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It's bigger than we ever hoped. The impacts of Comet Shoemaker-Levy 9 are creating more fireworks on Jupiter than anyone expected.

Infrared telescopes around the world have been imaging stupendous fireballs looming up over Jupiter's limb. And black markings at some of the impact sites are easily visible in amateur telescopes.

On Sunday night many U.S. amateurs watched the growing black spot from Impact A creep around Jupiter, followed by the smaller black spot from Impact C trailing about 40 degrees behind.

That was just the warmup. On Monday amateurs around the world reported the huge black marks of G and H in telescopes as small as 2.4 or 3 inches aperture. The Hubble Space Telescope showed them in stunning, complex detail.

The impact zone is in Jupiter's far southern latitudes, normally a dull area, making them easy to recognize.

The Hubble Space Telescope team has announced Jovian longitudes for A through E. These positions suggest the impacts themselves came 5 to 14 minutes late.

Based on that, here are new times for the remaining impacts. These include the 43 minutes of light time between Jupiter and Earth and are given in Pacific Daylight Time.

Fragment     Date         PDT    
  H         July 18   12:36 p.m. PDT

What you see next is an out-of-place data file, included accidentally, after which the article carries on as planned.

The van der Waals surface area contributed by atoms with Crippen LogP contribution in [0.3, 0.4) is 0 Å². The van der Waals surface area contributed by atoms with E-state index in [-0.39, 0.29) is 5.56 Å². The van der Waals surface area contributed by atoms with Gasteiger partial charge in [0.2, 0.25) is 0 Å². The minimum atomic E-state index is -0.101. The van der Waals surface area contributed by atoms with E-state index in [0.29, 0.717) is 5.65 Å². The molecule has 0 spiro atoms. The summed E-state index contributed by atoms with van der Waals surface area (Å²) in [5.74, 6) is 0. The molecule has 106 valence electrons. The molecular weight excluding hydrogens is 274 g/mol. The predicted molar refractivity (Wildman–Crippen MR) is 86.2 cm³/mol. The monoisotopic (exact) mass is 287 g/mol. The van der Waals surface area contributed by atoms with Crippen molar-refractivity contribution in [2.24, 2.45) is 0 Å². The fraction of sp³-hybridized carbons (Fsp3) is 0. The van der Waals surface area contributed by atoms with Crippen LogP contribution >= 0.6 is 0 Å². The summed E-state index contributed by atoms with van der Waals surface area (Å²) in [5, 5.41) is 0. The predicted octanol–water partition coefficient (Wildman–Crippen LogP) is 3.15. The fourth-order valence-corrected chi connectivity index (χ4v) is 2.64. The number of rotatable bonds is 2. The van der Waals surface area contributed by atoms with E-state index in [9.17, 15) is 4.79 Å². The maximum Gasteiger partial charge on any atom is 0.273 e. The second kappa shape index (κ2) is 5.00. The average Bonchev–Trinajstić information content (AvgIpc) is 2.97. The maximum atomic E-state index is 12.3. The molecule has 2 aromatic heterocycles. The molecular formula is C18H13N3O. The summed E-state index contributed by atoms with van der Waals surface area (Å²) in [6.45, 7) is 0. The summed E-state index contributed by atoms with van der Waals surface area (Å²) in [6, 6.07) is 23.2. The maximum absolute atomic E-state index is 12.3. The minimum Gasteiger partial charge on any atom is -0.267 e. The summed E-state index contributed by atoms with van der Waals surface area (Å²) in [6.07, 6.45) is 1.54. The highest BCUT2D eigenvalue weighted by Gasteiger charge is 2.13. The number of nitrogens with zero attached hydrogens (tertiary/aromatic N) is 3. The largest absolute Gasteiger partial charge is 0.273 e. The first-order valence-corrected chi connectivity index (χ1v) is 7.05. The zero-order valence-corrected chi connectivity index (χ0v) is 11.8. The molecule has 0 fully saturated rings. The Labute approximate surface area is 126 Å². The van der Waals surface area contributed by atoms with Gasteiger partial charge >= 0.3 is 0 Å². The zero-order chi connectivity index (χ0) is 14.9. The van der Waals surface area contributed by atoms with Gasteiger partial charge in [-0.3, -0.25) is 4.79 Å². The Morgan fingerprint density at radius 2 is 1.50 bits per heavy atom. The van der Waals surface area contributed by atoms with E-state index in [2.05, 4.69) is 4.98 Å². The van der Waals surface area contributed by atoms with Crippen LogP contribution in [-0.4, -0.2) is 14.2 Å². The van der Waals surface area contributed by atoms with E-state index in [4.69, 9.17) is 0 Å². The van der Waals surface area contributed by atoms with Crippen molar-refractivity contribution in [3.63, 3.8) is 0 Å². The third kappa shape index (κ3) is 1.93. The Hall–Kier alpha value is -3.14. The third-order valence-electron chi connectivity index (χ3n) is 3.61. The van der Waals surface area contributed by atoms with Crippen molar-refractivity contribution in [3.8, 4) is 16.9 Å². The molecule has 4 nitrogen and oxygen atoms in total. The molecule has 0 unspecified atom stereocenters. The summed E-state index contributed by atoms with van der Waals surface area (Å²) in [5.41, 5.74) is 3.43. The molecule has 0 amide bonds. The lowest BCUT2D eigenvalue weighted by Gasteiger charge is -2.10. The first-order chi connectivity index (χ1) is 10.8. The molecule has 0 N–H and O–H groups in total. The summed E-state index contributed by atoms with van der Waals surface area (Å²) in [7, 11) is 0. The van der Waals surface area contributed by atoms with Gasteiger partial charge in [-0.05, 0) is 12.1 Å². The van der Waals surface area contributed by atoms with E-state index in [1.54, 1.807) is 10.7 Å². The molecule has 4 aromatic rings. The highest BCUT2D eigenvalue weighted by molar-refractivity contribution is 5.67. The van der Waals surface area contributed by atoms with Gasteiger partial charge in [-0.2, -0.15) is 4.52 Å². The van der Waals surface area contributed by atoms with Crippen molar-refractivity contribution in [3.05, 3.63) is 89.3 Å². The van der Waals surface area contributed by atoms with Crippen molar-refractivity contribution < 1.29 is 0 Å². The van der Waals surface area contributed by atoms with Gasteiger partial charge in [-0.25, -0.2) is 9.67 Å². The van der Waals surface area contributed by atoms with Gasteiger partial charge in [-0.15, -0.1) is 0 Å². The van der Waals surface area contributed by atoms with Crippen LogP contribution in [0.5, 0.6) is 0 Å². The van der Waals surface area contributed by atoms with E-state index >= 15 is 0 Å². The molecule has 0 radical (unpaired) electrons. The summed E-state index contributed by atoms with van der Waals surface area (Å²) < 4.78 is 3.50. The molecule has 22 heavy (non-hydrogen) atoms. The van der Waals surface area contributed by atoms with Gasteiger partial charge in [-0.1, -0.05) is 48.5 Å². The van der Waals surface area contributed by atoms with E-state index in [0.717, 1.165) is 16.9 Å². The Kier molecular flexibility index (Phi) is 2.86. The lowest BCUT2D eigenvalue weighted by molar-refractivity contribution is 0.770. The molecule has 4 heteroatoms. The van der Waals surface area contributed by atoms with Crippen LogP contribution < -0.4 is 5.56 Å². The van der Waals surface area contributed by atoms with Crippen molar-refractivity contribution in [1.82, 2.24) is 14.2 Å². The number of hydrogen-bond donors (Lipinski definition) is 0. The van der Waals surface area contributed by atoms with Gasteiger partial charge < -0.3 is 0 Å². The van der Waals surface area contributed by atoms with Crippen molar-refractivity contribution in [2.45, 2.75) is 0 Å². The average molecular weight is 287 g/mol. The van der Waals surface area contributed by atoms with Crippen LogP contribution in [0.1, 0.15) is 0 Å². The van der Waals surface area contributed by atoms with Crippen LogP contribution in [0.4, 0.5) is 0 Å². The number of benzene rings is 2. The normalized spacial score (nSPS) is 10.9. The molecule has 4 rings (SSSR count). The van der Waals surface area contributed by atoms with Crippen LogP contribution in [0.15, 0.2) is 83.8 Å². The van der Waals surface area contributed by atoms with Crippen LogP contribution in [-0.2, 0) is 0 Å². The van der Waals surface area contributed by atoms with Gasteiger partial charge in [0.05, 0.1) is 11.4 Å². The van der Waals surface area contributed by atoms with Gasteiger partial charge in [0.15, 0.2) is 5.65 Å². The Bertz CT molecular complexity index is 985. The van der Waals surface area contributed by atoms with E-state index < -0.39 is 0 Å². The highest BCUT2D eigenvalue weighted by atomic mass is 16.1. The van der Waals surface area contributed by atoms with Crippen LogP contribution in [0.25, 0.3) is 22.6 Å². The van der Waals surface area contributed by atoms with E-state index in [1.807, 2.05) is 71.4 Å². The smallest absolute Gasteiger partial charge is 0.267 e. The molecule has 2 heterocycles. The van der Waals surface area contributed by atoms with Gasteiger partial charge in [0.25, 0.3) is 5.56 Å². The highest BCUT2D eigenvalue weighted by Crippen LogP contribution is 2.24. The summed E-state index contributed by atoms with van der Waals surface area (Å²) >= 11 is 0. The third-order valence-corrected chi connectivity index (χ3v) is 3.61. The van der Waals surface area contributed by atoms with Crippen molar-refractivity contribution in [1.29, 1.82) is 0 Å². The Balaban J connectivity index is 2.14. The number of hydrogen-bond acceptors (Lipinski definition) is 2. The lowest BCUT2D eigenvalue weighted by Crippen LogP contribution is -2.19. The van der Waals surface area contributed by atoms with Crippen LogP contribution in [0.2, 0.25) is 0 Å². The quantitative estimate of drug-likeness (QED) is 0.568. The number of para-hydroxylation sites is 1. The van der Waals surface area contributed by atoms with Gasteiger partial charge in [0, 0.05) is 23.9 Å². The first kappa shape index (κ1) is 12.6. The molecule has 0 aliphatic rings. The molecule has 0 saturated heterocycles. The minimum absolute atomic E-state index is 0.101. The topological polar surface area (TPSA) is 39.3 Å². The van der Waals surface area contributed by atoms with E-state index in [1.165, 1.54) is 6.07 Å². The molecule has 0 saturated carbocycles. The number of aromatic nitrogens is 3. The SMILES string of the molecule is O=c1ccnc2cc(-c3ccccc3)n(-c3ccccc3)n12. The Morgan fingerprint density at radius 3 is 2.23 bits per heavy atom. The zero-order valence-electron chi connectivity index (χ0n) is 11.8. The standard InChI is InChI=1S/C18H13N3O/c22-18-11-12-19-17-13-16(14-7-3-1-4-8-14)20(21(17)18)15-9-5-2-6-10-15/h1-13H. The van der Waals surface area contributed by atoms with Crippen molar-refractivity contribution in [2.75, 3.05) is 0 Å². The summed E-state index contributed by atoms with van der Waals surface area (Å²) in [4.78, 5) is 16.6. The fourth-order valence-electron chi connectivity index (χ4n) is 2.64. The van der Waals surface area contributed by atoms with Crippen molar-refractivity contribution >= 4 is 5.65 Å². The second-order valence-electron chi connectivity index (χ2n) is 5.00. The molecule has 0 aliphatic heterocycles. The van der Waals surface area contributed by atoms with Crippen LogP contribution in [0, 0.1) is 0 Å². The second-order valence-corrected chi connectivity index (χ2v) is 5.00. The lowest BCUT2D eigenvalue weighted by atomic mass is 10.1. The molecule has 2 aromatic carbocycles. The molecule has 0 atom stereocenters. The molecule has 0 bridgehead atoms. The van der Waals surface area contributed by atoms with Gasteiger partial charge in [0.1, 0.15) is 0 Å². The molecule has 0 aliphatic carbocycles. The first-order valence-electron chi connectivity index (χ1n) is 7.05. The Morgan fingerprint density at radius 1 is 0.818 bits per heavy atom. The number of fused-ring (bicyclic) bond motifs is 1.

K         July 19    3:28 a.m. 
  L                    3:19 p.m. 
  N         July 20    3:30 a.m. 
  P2                   8:22 a.m. 
  Q2                  12:42 p.m. 
  Q1                   1:09 p.m. 
  R                   10:36 p.m. 
  S         July 21    8:20 a.m. 
  T                   11:14 a.m. 
  U                    2:58 p.m. 
  V                    9:27 p.m. 
  W         July 22    1:08 a.m. 

Now, here are tentative System II longitudes of where to look for black spots.

Impact A, 116 degrees. B, 7 degrees. C, 156. D, 327. E, 82. Those first five were from positions measured by Hubble. F, 68. G, the big one, 319. H, another biggie, 32. K, 211. L, 279. N, 361. P2, 179. Q2, 334. Q1, 350. R, 332. S, 325. T, 72. U, 207. V, 81. W, 213.

Those are system-2 longitudes used by visual observers; not the system-3 values circulating from the professional community.

To find longitudes on Jupiter at any observing time, see the July Sky & Telescope, page 33. Jupiter rotates every 9 hours 56 minutes.

The News Bulletin is provided as a service to the amateur-astronomer community by Sky & Telescope magazine. Electronic distribution is engouraged; however, this text may not be published without permission of Sky Publishing Corp. At the present time, the News Bulletin is not available via electronic mailing list.

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